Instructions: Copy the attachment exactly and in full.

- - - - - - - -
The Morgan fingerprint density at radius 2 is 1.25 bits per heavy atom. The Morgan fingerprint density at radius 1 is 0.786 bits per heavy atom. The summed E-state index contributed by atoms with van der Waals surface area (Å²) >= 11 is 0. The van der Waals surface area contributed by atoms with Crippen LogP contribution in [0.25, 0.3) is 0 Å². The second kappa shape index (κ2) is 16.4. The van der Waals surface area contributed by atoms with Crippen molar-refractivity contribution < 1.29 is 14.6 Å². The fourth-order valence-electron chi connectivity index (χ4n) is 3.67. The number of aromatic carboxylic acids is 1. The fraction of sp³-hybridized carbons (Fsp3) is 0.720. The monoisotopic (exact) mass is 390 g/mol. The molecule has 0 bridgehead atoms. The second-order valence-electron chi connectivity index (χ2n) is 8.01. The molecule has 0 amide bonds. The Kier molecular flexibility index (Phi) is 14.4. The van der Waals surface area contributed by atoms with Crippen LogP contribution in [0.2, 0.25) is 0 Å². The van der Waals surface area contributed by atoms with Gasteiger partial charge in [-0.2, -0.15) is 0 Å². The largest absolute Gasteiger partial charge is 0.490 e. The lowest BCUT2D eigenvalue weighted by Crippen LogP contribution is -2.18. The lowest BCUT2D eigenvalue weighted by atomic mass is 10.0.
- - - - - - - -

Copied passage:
The Morgan fingerprint density at radius 2 is 1.25 bits per heavy atom. The Morgan fingerprint density at radius 1 is 0.786 bits per heavy atom. The summed E-state index contributed by atoms with van der Waals surface area (Å²) >= 11 is 0. The van der Waals surface area contributed by atoms with Crippen LogP contribution in [0.25, 0.3) is 0 Å². The second kappa shape index (κ2) is 16.4. The van der Waals surface area contributed by atoms with Crippen molar-refractivity contribution < 1.29 is 14.6 Å². The fourth-order valence-electron chi connectivity index (χ4n) is 3.67. The number of aromatic carboxylic acids is 1. The fraction of sp³-hybridized carbons (Fsp3) is 0.720. The monoisotopic (exact) mass is 390 g/mol. The molecule has 0 bridgehead atoms. The second-order valence-electron chi connectivity index (χ2n) is 8.01. The molecule has 0 amide bonds. The Kier molecular flexibility index (Phi) is 14.4. The van der Waals surface area contributed by atoms with Crippen LogP contribution in [0.2, 0.25) is 0 Å². The van der Waals surface area contributed by atoms with Gasteiger partial charge in [-0.2, -0.15) is 0 Å². The largest absolute Gasteiger partial charge is 0.490 e. The lowest BCUT2D eigenvalue weighted by Crippen LogP contribution is -2.18. The lowest BCUT2D eigenvalue weighted by atomic mass is 10.0.